Why do they sell the power cord separately for 3$ ?
Are they nuts ?
Maybe they forgot it in the original package... Anyway, they are nuts.

December 22, 2012 | 12:01 AM - Posted by KingKong75 (not verified)

Oh, i have just understand.
The plug is different for european customers.
But sell separately is not the best solution.

December 26, 2012 | 03:45 PM - Posted by moose4computers (not verified)

NUC + external Thunderbolt connected PCI-E box with Virtu support and a GTX 680 might be a nice lan rig.

December 26, 2012 | 07:07 PM - Posted by justin150 (not verified)

I like this, but using the board with wired ethernet connection.

Ideal as a small home server, stick windows server 2012 on it. Perfect

January 16, 2013 | 02:40 AM - Posted by ChrisM (not verified)

Meh. Power up and go quad core Exynos boards available for $50, with all the interfaces you need.

No thanks Intel, this is another one that's going nowhere.

January 17, 2013 | 12:47 PM - Posted by RG (not verified)

Ryan,

The table/chart on page 1 of this review where it lists specifications says compatible with Linux (Fedora, Ubuntu.. etc). What is the source of this information?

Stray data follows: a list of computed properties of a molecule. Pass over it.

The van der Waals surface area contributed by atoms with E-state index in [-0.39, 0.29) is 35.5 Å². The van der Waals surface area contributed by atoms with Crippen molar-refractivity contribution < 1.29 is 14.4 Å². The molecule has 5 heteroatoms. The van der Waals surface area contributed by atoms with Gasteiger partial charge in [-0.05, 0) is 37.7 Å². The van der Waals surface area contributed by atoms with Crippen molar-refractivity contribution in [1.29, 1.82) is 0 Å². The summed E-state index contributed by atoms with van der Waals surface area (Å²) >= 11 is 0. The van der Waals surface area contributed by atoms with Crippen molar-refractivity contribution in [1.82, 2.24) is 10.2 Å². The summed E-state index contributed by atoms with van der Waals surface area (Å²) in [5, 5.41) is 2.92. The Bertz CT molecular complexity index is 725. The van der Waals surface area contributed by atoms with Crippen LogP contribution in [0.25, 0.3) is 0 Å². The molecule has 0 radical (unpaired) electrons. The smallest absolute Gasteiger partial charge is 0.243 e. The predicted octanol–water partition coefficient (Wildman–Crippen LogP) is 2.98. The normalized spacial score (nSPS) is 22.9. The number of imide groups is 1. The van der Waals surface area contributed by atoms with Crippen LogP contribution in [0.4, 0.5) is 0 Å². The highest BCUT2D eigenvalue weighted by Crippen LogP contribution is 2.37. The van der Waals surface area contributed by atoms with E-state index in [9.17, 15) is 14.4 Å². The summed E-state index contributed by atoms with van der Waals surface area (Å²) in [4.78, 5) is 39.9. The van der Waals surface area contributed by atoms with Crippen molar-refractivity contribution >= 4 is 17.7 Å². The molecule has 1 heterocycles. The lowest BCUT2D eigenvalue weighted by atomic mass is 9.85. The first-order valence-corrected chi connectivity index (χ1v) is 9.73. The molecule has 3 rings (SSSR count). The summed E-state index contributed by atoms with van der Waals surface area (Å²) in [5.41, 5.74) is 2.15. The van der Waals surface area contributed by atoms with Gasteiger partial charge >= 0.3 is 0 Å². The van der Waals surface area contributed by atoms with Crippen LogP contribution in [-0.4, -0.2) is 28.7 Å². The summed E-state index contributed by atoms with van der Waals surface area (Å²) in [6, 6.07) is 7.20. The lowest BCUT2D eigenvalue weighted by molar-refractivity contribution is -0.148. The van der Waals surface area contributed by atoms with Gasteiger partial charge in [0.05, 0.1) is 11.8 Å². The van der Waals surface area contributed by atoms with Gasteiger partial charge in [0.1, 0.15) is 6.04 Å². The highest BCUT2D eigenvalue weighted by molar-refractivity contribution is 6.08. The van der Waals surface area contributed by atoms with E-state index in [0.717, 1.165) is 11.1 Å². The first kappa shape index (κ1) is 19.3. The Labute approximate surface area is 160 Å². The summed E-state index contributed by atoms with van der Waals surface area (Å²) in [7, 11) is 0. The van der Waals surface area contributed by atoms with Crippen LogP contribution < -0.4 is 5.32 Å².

Have you successfully installed Ubuntu on this system? If you did, how do you install drivers, BIOS updates etc.,?

I just ordered this BTW. I am hoping to install Ubuntu.

March 14, 2013 | 06:32 AM - Posted by Matt (not verified)

I agree with orvtrebor, and I'm glad that Intel is finally jumping into this segment. My main complaint with the Intel barebones is that plastic case seems a little chinsty. I wish they came standard with something more industrial looking, like this: http://www.logicsupply.com/products/ag960

May 15, 2013 | 07:16 PM - Posted by Felipe (not verified)

Hey Ryan, were you able to install Ubuntu in this machine? I'm interested in purchasing this only if Ubuntu works ok and it is happy with the integrated NIC. Thanks

November 9, 2013 | 09:05 PM - Posted by Wes Mahan (not verified)

When installing the wifi card does it matter which antenna wire goes to the main or AUX?
Thanks

Post new comment

The content of this field is kept private and will not be shown publicly.
  • Lines and paragraphs break automatically.
  • Allowed HTML tags: <a> <em> <strong> <cite> <code> <ul> <ol> <li> <dl> <dt> <dd> <blockquote><p><br>
  • Web page addresses and e-mail addresses turn into links automatically.

More information about formatting options

By submitting this form, you accept the Mollom privacy policy.